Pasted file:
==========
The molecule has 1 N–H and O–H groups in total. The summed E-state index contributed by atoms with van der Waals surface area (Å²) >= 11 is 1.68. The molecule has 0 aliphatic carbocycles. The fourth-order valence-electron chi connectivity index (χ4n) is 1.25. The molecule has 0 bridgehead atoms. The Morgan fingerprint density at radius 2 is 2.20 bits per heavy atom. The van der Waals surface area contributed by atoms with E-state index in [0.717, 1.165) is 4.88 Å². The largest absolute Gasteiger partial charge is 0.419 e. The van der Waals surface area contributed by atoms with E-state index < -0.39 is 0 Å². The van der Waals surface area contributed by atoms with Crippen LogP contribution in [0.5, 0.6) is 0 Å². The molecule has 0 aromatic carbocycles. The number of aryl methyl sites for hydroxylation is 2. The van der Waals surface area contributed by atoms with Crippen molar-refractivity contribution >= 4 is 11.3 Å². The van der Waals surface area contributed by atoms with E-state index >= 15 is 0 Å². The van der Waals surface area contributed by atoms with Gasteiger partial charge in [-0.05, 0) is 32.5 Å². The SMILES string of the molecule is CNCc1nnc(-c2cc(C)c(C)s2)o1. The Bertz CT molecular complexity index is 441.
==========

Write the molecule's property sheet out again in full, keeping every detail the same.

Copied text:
The molecule has 1 N–H and O–H groups in total. The summed E-state index contributed by atoms with van der Waals surface area (Å²) >= 11 is 1.68. The molecule has 0 aliphatic carbocycles. The fourth-order valence-electron chi connectivity index (χ4n) is 1.25. The molecule has 0 bridgehead atoms. The Morgan fingerprint density at radius 2 is 2.20 bits per heavy atom. The van der Waals surface area contributed by atoms with E-state index in [0.717, 1.165) is 4.88 Å². The largest absolute Gasteiger partial charge is 0.419 e. The van der Waals surface area contributed by atoms with E-state index < -0.39 is 0 Å². The van der Waals surface area contributed by atoms with Crippen LogP contribution in [0.5, 0.6) is 0 Å². The molecule has 0 aromatic carbocycles. The number of aryl methyl sites for hydroxylation is 2. The van der Waals surface area contributed by atoms with Crippen molar-refractivity contribution >= 4 is 11.3 Å². The van der Waals surface area contributed by atoms with E-state index >= 15 is 0 Å². The van der Waals surface area contributed by atoms with Gasteiger partial charge in [-0.05, 0) is 32.5 Å². The SMILES string of the molecule is CNCc1nnc(-c2cc(C)c(C)s2)o1. The Bertz CT molecular complexity index is 441.